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Suffragettes100: Historical play at Queen’s Theatre reveals hidden voices of those who fought for women’s vote

PUBLISHED: 10:26 06 November 2018

Standing on their Shoulders features hidden stories of people who fought for women's suffrage. Picture: PA

Standing on their Shoulders features hidden stories of people who fought for women's suffrage. Picture: PA

PA Archive/PA Images

A play that reveals some of the hidden stories of people who fought for women’s suffrage is coming to Hornchurch.

Standing on their Shoulders is a play which combines new work by local writers with dramatic readings.

Local Girl Productions started the project to trace the struggle for equality from the publication of A Vindication of the Rights of Woman in 1792 to the present day.

Lauren Bracewell, director of Local Girl Productions, said: “The show commemorates and celebrates 100 years since women won the right to vote.

“As a group we did lots of research about various suffragettes that people may have not heard of before.

“Eleven of the participants wrote scenes and monologues based on the research and we then worked with a dramaturge who put everything into one coherent theatre piece.”

The show is part of Outer Limits, a company that enables emerging artists from the outer east London area and Essex to showcase their work in theatres.

“We’re really keen to broaden perception of people that won the vote,” said Lauren.

“For example there was a massive working class group who were part of the campaign.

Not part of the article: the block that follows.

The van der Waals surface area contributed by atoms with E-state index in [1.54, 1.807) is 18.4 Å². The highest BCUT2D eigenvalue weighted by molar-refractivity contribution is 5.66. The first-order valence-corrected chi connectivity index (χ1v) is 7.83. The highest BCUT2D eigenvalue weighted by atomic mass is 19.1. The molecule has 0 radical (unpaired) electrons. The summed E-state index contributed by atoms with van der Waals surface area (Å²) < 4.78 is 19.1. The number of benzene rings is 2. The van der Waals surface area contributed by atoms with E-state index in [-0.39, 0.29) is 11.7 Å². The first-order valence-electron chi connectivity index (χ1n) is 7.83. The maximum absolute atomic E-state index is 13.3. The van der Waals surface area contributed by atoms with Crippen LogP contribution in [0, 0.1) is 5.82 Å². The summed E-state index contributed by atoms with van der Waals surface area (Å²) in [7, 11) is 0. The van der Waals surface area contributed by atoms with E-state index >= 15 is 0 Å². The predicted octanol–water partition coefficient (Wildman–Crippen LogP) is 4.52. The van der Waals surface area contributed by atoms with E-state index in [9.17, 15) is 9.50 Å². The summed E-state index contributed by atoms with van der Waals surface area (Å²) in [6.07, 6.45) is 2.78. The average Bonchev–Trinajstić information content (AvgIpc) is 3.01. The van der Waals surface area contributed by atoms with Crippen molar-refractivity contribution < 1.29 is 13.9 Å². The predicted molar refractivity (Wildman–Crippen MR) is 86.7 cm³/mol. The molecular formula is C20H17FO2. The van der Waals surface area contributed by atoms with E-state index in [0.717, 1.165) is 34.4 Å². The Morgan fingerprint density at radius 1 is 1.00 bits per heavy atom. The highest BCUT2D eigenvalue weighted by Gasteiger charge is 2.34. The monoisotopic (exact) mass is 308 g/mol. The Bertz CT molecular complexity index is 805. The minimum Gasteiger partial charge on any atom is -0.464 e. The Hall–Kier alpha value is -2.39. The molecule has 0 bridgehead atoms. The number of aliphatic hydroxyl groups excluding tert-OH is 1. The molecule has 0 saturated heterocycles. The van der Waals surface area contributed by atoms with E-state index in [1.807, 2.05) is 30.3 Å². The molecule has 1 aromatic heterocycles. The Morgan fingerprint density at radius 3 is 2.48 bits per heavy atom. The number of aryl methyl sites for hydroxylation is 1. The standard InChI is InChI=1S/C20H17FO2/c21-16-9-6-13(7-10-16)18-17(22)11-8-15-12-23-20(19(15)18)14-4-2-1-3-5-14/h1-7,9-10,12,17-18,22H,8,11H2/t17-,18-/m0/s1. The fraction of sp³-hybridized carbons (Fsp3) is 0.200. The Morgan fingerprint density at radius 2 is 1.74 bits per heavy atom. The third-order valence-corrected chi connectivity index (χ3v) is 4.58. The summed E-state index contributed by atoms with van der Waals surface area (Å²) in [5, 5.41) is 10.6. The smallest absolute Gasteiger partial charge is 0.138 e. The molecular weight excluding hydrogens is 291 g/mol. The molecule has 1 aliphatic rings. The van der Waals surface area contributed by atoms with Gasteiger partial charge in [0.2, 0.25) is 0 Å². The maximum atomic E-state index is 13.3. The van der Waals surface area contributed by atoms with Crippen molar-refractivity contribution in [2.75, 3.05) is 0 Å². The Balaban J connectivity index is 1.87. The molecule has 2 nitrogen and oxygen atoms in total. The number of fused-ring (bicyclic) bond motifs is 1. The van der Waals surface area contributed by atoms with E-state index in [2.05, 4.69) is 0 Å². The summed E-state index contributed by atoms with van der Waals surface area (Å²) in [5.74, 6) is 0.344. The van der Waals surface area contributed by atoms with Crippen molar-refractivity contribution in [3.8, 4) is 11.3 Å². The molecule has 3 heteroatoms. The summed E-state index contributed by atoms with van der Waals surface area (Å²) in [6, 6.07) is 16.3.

“Some of the women [featured in the play] are famous, such as Emmeline Pankhurst, while the others, like Annie Kenney and Rosa May Billinghurst are less well-known.

“Annie Kenney was one of the most prominent working class campaigners who had begun working at a mill at the age of 10, and Rosa May Billinghurst was a disabled campaigner. There were also lots of LGBTQ women involved in the struggle.”

Local Girl Productions will be collecting donations of toiletries from the audience for Havering Women’s Aid on the night of the performance.

Speaking about why people should come to see the show, Lauren said: “I think it’s a really eye-opening piece of theatre that enables you to think about the history you think you know, and a chance to find out more about these hidden voices who sacrificed a lot.”

Standing on their Shoulders is playing at the Queen’s Theatre in Billet Lane on Tuesday, November 20 at 8pm.

For tickets visit queens-theatre.co.uk or call 01708 443333.

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